The U.S. Treasury is denying a piece from the New York Times which accused the Trump administration of delaying the release of the $20 Harriet Tubman bill and doing so for political reasons.
The New York Times ran a piece Friday, wrought with speculation on Treasury Secretary Steven Mnuchin’s rationale for “delaying” the release of Harriet Tubman’s $20 bill.
Former Treasury Secretary Jacob Lew set the process in motion in 2016. Proponents of the bill change hoped that it would be completed by 2020, in conjunction with the 100th anniversary of the passage of the 19th Amendment. However, during an appearance before the House Financial Services Committee in May, Mnuchin noted that a 2020 rollout was improbable– if not impossible– due to daunting technical issues. Mnuchin indicated that the redesigned bill would make an emergence in 2028 with designs coming out two years prior.
However, the New York Times spoke to an anonymous employee of the bureau, who supposedly viewed a digital image of the redesigned bill.
The development of the note did not stop there. A current employee of the bureau, who asked not to be named because of the sensitivity of the matter, personally viewed a metal engraving plate and a digital image of a Tubman $20 bill while it was being reviewed by engravers and Secret Service officials as recently as May 2018. This person said that the design appeared to be far along in the process.
That source fueled speculation from the New York Times, which pondered if Mnuchin “delayed” the release in order to avoid conflict from Trump, who is a fan of the Andrew Jackson $20 bill.
But the Treasury Department, which oversees the engraving bureau, decided that a new $20 bill would not be made public next year. Current and former department officials say Mr. Mnuchin chose the delay to avoid the possibility that Mr. Trump would cancel the plan outright and create even more controversy.
Mnuchin has denied that.
Further, by citing the anonymous employee, the Times implied that the design is much further along than the current administration is willing to admit.
The U.S. Treasury Department is denying the Times’ story altogether. Senior Adviser for Public Affairs to the Secretary of the Treasury Monica Crowley said the existing timetable is “consistent” with the previous administration’s, adding that Mnuchin is focused solely on “security features and anti-counterfeiting measures.”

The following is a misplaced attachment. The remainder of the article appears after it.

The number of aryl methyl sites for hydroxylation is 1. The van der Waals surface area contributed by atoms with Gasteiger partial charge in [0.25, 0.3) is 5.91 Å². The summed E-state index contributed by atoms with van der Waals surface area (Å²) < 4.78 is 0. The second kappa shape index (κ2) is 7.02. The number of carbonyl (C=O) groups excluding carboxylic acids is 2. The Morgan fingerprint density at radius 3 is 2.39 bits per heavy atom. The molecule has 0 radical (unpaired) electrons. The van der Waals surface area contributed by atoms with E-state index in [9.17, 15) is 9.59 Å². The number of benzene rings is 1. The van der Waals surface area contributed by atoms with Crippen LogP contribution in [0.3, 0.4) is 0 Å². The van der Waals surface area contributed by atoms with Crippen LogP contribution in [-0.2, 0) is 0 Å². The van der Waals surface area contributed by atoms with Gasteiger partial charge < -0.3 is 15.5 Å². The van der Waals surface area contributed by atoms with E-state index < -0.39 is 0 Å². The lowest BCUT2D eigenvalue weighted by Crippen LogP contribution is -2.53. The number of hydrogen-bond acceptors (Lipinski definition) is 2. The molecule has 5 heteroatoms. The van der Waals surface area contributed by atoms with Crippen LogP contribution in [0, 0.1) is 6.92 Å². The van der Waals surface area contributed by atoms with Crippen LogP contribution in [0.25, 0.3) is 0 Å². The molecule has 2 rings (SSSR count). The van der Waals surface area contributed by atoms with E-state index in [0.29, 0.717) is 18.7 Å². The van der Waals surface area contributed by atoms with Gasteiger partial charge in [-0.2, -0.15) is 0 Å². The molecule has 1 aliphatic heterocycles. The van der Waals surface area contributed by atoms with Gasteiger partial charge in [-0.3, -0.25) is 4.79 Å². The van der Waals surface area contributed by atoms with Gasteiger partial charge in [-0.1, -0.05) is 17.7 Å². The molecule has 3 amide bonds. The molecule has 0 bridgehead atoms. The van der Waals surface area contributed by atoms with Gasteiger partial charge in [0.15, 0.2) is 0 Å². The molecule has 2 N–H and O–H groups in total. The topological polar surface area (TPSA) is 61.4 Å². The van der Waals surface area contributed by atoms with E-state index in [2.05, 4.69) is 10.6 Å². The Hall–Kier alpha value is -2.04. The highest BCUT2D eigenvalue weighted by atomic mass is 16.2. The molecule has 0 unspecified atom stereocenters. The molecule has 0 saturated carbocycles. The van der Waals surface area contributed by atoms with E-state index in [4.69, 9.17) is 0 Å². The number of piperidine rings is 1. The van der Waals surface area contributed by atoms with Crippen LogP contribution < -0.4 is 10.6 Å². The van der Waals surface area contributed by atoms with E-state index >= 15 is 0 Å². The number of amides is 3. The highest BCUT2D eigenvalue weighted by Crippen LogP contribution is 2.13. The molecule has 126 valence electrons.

“The scheduled release (printing) of the $20 bill is on a timetable consistent with the previous administration,” Crowley said in a statement.
“The Secretary at this point is focused on security features and anti-counterfeiting measures related to the currency,” the statement continued. “The suggestion that the process is being delayed is completely erroneous.”
Bureau of Engraving and Printing Director Len Olijar also released a strong statement denying the existence of a potential 2020 release. That was never going to happen, he claimed, while adding that the focus lies squarely with implementing advanced security features. Because those take years to finalize, it would be impossible to make legitimate mock-ups of the bill public.
The statement reads in part:
“As technology has evolved, banknote production has vastly changed over the last three decades. The next family of notes require new, overt and covert security features for the public, the banknote equipment manufacturers, and the central bank, to keep our currency safe and secure. Security features also need to work in mass production. A design can change during testing. The overwhelming success of the redesigned $100 in thwarting counterfeiting, is greatly due to the effectiveness of the blue security thread which is a public feature (and which a design was integrated around afterwards). That development alone of that security feature took approximately 10 years to finalize.
“Moreover, BEP was never going to unveil a note design in 2020. To keep our currency safe and secure, it is unwise to give counterfeiters a look at a potential future note far in advance of a note going into circulation. Additionally, if the concept of a note that was made public by the government were to change during that lengthy amount of time, it would create confusion in the global marketplace, further aiding counterfeiters.”
“No Bureau or Department official has ‘scrapped’ anything; it is too early to develop an integrated concept or design until security features are finalized. The aesthetics or look of the note has always come after and been driven by the security features. Everything remains on the table.
Olijar added that the Times’ “sneak peek” of the Tubman $20 bill is not anything new. Rather, it is merely a “copy of an old Series note with the signatures of former officials, with a different image super-imposed on it.”
“It is not a new $20 note, as incorrectly stated by the New York Times, in any way, shape or form,” Olijar said. “The facsimile contained no security features or offset printing included on currency notes.”
“There is nothing about that illustration that even begins to meet technical requirements for the next family of notes,” he added.